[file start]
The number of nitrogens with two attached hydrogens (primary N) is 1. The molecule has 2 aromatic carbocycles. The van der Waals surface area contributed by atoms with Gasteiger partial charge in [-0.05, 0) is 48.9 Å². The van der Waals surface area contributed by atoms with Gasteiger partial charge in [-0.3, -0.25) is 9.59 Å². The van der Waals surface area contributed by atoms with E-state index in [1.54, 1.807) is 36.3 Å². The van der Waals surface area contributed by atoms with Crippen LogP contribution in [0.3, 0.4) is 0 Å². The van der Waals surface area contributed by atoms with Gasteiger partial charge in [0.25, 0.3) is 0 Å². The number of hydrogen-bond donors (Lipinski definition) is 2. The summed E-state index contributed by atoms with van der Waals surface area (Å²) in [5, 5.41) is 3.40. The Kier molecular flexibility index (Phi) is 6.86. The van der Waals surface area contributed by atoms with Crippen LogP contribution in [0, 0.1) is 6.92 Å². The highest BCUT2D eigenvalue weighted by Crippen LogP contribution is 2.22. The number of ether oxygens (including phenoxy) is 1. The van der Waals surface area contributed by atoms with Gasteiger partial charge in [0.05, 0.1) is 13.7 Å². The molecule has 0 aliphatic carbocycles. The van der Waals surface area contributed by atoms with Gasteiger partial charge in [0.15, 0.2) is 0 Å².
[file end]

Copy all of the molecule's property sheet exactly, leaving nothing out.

The number of nitrogens with two attached hydrogens (primary N) is 1. The molecule has 2 aromatic carbocycles. The van der Waals surface area contributed by atoms with Gasteiger partial charge in [-0.05, 0) is 48.9 Å². The van der Waals surface area contributed by atoms with Gasteiger partial charge in [-0.3, -0.25) is 9.59 Å². The van der Waals surface area contributed by atoms with E-state index in [1.54, 1.807) is 36.3 Å². The van der Waals surface area contributed by atoms with Crippen LogP contribution in [0.3, 0.4) is 0 Å². The van der Waals surface area contributed by atoms with Gasteiger partial charge in [0.25, 0.3) is 0 Å². The number of hydrogen-bond donors (Lipinski definition) is 2. The summed E-state index contributed by atoms with van der Waals surface area (Å²) in [5, 5.41) is 3.40. The Kier molecular flexibility index (Phi) is 6.86. The van der Waals surface area contributed by atoms with Crippen LogP contribution in [0, 0.1) is 6.92 Å². The highest BCUT2D eigenvalue weighted by Crippen LogP contribution is 2.22. The number of ether oxygens (including phenoxy) is 1. The van der Waals surface area contributed by atoms with Gasteiger partial charge in [0.05, 0.1) is 13.7 Å². The molecule has 0 aliphatic carbocycles. The van der Waals surface area contributed by atoms with Gasteiger partial charge in [0.15, 0.2) is 0 Å².